– Julia Sanches
A Bigot by Any Other Name is Just as Dangerous
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by Natalia Borges Polesso, translated by Julia Sanches
Her hair spilled over her shoulders, and she was always in a hat and canvas shoes, which may have been why she reminded me a bit of Renato Borghetti, that folk singer with the accordion. Whenever I think of that time and of that place and try to remember people’s faces, or their voices, she’s the one I picture most clearly.
It was 1988, but thinking of it now, it seems like it could’ve been much earlier. Opposite my house stood Mr. Kuntz’s shop, with its dirt floor and exposed brick walls. That’s where I spent most afternoons, with Celoí, Mr. Kuntz’s daughter. Celoí’s mom had died in childbirth, which made them, Celoí and Mr. Kuntz, a very serious pair. I liked going there because it was right in front of my house and because Celoí had Xuxa’s latest album — the one with “Ilariê”, “Abecedário” and “Arco-íris” — and we’d dance to it in front of her dad’s store until six thirty at night, since we knew the transformer on the street always blew at seven. Seven p.m., without fail. The transformer probably couldn’t handle all the people watching telenovelas, taking showers, switching their radios on, using their blenders, and god knows what else, all at the same time, so it’d start crackling and sparking until boom! For a few hours, no one had electricity and it was like we lived in a far-flung Amazonian village. There were no sidewalks and the cobblestones in the street were totally uneven, which cost all us kids plenty of toenails since that’s where we learned to play soccer and to bike, and where we would dance to the latest hits. Not bad for a modest neighborhood on the border of Campo Bom and Novo Hamburgo.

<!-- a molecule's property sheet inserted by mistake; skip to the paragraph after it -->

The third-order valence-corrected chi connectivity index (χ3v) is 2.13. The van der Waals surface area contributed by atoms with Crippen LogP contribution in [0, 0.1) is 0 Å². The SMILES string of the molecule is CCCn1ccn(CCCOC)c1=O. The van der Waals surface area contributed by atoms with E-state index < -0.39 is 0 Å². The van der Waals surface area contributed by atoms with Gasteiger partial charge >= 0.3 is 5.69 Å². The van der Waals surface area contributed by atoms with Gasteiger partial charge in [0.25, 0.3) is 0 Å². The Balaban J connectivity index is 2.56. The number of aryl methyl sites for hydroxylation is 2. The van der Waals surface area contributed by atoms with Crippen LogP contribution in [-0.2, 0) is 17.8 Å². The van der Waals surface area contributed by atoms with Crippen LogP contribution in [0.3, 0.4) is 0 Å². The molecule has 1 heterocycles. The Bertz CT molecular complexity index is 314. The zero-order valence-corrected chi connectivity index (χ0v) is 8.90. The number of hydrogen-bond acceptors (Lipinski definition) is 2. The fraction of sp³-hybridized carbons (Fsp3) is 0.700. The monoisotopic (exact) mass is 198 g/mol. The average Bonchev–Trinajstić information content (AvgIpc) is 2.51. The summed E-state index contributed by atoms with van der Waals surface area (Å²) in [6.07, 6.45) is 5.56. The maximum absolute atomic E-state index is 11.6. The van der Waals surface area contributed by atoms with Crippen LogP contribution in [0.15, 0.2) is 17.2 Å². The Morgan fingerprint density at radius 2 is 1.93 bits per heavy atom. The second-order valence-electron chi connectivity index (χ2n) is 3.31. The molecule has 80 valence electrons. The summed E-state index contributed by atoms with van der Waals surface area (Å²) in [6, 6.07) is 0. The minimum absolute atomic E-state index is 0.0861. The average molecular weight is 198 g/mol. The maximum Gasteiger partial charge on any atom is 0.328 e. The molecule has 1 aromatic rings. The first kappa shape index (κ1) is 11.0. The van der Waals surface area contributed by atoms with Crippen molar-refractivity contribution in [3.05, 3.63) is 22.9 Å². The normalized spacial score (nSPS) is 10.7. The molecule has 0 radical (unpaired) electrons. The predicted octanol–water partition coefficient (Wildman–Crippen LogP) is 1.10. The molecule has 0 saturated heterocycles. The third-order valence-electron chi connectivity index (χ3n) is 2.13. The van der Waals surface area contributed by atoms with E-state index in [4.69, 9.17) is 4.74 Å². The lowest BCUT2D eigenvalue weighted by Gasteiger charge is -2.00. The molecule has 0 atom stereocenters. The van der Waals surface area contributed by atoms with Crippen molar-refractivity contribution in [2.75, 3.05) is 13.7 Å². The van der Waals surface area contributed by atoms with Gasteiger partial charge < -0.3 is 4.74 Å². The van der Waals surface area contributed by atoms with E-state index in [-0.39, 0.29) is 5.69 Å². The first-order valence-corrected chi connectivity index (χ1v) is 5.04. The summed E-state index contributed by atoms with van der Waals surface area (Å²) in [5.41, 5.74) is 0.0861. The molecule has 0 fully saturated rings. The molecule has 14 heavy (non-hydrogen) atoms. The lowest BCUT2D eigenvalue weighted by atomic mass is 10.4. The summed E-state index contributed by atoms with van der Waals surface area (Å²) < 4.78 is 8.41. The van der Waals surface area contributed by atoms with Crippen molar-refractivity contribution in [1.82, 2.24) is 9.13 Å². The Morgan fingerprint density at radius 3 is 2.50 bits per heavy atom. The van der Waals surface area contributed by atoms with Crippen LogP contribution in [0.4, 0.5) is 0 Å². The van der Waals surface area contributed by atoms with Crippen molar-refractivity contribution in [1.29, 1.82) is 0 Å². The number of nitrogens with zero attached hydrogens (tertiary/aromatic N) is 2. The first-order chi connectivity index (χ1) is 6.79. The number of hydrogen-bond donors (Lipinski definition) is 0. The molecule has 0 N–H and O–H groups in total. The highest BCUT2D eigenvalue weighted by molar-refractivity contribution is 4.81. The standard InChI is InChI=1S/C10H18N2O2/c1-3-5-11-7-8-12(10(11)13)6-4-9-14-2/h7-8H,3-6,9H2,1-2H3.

Our house sat between two garages: the Klein family’s — a dad, a mom and their little daughter, all blond with alarmingly blue eyes, whose names I can’t really remember — and on the other side, the one run by the most striking figure of my childhood, a woman whose face I saw only once, but never forgot. Both garages had a decent enough clientele, but there was a sort of tension between the two shops that seeped through the walls of our house from both sides.